Should You Bathe Your Cat?
We often get people who ask how to bathe their cats, and usually the answer is, "Don't." Cats are fastidiously clean animals, frequently spending much of their day grooming and bathing themselves. A good part of the time that they are awake is focused on this important task.
There are many good reasons not to bathe cats. Often people notice that their cat has dander and want to give them a bath to help get them clean. Bathing actually removes essential oils on their skin and will dry it out, usually making dander worse. Better options in this circumstance would be frequent brushing, a wet food diet, and perhaps a little fish oil added to their meals.
Cats have a reputation for hating water, and while this isn't true of every cat, a bath can still be a traumatic event causing unnecessary stress. When scared, a cat may scratch or bite, putting you at risk as well. Additionally, even with well-warmed water, cats are small and it can be difficult to maitain their body temperature both while in the bath and afterwards while they are drying off.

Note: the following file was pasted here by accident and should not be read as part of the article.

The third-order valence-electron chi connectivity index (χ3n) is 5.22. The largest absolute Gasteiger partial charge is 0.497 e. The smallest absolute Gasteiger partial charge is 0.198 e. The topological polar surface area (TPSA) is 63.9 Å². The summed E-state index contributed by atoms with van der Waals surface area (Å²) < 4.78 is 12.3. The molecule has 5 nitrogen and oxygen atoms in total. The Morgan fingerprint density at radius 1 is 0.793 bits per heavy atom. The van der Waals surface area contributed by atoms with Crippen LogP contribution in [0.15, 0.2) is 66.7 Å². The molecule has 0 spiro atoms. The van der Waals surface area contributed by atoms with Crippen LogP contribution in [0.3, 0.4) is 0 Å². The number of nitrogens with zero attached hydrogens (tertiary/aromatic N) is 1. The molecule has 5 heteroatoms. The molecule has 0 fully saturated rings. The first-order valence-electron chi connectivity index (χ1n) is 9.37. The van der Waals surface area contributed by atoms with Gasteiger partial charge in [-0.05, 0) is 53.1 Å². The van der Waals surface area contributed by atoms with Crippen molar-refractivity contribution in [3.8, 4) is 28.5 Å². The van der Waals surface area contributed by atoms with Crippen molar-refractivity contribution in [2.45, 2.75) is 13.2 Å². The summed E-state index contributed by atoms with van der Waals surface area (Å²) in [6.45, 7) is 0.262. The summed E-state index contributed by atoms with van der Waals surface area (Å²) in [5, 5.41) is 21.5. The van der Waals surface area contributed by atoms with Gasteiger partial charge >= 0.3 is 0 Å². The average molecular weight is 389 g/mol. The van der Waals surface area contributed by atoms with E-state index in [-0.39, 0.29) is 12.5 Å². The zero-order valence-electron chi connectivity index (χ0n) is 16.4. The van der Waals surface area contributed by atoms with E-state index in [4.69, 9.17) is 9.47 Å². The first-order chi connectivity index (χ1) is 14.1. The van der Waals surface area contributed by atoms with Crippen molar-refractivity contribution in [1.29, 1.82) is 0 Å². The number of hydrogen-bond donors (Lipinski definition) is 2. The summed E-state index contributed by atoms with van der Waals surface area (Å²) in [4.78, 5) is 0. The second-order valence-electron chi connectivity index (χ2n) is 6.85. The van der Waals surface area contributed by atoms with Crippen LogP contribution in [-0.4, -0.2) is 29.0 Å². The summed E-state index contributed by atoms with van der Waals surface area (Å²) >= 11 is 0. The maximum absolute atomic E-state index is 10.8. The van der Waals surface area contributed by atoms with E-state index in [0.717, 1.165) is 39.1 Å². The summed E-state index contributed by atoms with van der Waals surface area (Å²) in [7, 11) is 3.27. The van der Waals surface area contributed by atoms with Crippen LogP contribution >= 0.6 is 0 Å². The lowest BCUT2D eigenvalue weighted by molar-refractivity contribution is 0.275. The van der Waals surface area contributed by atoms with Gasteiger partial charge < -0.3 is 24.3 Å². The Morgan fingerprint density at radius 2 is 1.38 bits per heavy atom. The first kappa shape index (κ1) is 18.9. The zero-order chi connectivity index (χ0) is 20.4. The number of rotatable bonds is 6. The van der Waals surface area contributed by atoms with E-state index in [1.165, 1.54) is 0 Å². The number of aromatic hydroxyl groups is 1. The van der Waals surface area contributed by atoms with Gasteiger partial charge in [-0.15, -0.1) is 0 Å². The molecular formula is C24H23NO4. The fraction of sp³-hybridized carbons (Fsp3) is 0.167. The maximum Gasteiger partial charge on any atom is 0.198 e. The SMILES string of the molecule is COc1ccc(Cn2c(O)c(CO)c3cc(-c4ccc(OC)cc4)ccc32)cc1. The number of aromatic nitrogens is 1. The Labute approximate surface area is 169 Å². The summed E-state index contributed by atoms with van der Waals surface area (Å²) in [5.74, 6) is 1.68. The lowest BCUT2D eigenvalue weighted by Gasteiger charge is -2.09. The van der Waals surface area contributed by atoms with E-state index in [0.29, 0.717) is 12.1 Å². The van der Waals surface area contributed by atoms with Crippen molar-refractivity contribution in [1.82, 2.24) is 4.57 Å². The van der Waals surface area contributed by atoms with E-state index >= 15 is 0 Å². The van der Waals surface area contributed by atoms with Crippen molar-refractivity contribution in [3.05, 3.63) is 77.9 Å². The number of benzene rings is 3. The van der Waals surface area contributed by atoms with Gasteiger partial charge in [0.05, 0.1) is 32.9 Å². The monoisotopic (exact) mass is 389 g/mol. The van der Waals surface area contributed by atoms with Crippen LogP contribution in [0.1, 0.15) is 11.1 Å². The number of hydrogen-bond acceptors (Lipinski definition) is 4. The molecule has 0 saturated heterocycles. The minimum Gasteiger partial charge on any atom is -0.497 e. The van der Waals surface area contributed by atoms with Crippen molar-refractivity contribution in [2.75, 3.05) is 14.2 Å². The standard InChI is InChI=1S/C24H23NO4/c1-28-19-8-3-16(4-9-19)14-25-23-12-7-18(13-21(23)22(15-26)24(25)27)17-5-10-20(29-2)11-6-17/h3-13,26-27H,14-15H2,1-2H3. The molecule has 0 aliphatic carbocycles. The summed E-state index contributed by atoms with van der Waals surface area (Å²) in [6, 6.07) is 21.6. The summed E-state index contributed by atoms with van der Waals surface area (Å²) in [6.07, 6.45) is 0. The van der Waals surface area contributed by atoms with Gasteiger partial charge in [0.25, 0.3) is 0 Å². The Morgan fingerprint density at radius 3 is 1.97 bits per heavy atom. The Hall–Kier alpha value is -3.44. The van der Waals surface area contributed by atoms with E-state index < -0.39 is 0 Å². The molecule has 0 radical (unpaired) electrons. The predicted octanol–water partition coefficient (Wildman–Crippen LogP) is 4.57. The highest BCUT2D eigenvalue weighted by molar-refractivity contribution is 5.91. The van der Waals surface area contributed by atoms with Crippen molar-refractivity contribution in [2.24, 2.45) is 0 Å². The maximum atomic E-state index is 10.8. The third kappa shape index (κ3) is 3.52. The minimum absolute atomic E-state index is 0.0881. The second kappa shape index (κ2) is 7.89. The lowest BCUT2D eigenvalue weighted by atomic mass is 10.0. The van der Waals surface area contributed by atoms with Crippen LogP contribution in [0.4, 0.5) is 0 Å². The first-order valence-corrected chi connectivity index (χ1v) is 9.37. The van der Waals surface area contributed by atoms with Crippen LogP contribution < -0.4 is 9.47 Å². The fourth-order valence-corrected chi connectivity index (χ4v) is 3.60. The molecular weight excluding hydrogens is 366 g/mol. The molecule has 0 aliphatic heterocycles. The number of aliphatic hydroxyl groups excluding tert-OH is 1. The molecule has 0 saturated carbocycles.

There are some circumstances in which a bath may be warranted. If your cat has trouble grooming themselves and gets feces on their body, if your cat gets into something toxic such as oil, or if a hazardous flea treatment is applied, it may become necessary to bathe your cat. In these circumstances, we would recommend using a mild, safe detergent (Dawn is best), keeping the water warm, and just bathing the affected part of your cat. Avoid submerging the entire cat and simply clean away the feces or toxin, then be sure your little one has a warm area to get dry.
But what do you do if your cat is just having a little trouble grooming or if she gets into something mild around the house? The good news is that there are many choices in waterless shampoos these days. Most contain coat conditioners to help keep the skin supple and the fur soft. Stay away from shampoos (waterless or otherwise) that are very fragrant or contain essential oils, but rather, look for brands like Furminator, Earthbath, or Kinec and give your cat a pleasant, water-free bathing experience!
If your cat gets into something and you are concerned that they may need a bath, please contact your veterinarian. They can always advise you on what is going to be best for your little one and yourself.
Published on January 20, 2011.